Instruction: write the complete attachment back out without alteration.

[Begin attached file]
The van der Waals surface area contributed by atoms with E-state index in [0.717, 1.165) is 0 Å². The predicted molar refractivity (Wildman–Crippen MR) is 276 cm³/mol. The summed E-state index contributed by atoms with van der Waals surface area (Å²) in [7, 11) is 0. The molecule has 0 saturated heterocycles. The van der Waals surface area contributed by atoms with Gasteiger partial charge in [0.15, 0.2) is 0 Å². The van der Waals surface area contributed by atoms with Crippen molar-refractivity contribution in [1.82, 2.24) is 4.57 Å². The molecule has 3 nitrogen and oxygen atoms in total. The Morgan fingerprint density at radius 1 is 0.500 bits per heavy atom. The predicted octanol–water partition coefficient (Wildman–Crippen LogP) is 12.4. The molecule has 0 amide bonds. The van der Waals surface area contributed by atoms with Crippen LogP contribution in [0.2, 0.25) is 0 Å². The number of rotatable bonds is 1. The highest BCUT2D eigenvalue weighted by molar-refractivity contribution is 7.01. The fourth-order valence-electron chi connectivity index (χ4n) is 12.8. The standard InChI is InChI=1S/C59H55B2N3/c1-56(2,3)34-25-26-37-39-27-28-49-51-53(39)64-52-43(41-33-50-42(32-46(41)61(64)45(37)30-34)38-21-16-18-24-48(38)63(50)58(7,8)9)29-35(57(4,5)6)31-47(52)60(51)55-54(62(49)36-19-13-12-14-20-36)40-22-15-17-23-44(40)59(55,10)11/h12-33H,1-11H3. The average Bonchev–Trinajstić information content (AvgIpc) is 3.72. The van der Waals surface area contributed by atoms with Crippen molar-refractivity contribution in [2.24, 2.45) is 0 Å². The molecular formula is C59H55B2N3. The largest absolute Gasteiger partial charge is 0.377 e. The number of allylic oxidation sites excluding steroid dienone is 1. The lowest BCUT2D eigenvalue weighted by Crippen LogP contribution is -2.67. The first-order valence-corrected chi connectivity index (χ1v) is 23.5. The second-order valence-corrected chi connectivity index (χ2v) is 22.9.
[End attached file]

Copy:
The van der Waals surface area contributed by atoms with E-state index in [0.717, 1.165) is 0 Å². The predicted molar refractivity (Wildman–Crippen MR) is 276 cm³/mol. The summed E-state index contributed by atoms with van der Waals surface area (Å²) in [7, 11) is 0. The molecule has 0 saturated heterocycles. The van der Waals surface area contributed by atoms with Gasteiger partial charge in [0.15, 0.2) is 0 Å². The van der Waals surface area contributed by atoms with Crippen molar-refractivity contribution in [1.82, 2.24) is 4.57 Å². The molecule has 3 nitrogen and oxygen atoms in total. The Morgan fingerprint density at radius 1 is 0.500 bits per heavy atom. The predicted octanol–water partition coefficient (Wildman–Crippen LogP) is 12.4. The molecule has 0 amide bonds. The van der Waals surface area contributed by atoms with Crippen LogP contribution in [0.2, 0.25) is 0 Å². The number of rotatable bonds is 1. The highest BCUT2D eigenvalue weighted by molar-refractivity contribution is 7.01. The fourth-order valence-electron chi connectivity index (χ4n) is 12.8. The standard InChI is InChI=1S/C59H55B2N3/c1-56(2,3)34-25-26-37-39-27-28-49-51-53(39)64-52-43(41-33-50-42(32-46(41)61(64)45(37)30-34)38-21-16-18-24-48(38)63(50)58(7,8)9)29-35(57(4,5)6)31-47(52)60(51)55-54(62(49)36-19-13-12-14-20-36)40-22-15-17-23-44(40)59(55,10)11/h12-33H,1-11H3. The average Bonchev–Trinajstić information content (AvgIpc) is 3.72. The van der Waals surface area contributed by atoms with Crippen molar-refractivity contribution in [2.24, 2.45) is 0 Å². The molecular formula is C59H55B2N3. The largest absolute Gasteiger partial charge is 0.377 e. The number of allylic oxidation sites excluding steroid dienone is 1. The lowest BCUT2D eigenvalue weighted by Crippen LogP contribution is -2.67. The first-order valence-corrected chi connectivity index (χ1v) is 23.5. The second-order valence-corrected chi connectivity index (χ2v) is 22.9.